Bartlett is right
The Editor, Sir:
I have been following with great interest the howls of disapproval by media folks, and their like-minded allies, over comments made by Tourism Minister Edmund Bartlett regarding what he sees as the media's affinity for decorating its front pages with screaming crime-related headlines.
And judging from the high level of feedback, especially on social media, one would be excused for thinking that the minister has somehow declared war on the press and is trying to dictate what reporters should or should not cover.
New optimism in tourism
From the minister's standpoint, tourism, as the country's main breadwinner, has to be protected. Both earnings and visitor arrivals are up, to where there is a level of optimism among stakeholders that hasn't been felt in a very long time.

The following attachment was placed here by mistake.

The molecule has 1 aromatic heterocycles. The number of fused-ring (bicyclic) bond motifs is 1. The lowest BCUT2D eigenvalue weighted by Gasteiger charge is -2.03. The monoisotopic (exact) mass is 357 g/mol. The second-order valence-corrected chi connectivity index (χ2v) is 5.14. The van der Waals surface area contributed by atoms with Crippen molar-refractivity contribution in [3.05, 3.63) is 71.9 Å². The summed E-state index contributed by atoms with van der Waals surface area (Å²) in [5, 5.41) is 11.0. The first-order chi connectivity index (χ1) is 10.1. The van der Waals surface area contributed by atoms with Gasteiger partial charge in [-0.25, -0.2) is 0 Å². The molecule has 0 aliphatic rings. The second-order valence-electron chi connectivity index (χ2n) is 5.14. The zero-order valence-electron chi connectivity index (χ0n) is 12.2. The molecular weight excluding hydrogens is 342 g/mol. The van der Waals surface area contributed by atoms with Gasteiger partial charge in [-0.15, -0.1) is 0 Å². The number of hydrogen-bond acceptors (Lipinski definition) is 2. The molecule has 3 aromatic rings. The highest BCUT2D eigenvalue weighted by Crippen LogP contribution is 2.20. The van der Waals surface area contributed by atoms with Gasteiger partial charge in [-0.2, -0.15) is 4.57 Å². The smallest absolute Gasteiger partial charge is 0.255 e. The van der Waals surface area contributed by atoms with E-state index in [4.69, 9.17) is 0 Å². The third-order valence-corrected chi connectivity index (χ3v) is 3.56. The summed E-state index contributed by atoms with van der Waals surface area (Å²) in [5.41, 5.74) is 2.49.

Now, let's be honest. Who among us would want to see a reversal in the gains we have been making? In this day and age where visitors have so many options, why would we do things that would make it easier for them to go somewhere else?
Is it unreasonable for the tourism minister to ask for a little assistance in the name of country?
Is it unreasonable to expect the media to be a responsible partner?
It is a known fact that there are other popular destinations in the Caribbean with very serious crime problems, which you would never know by reading their dailies!
Why couldn't we have that same kind of detente with the press here in Jamaica?
Bartlett is correct in starting a discussion which is long overdue and from which I believe some good might result. To sit back and not say anything as the head of a very fragile industry would be tantamount to a dereliction of duty.
Ironshore, St James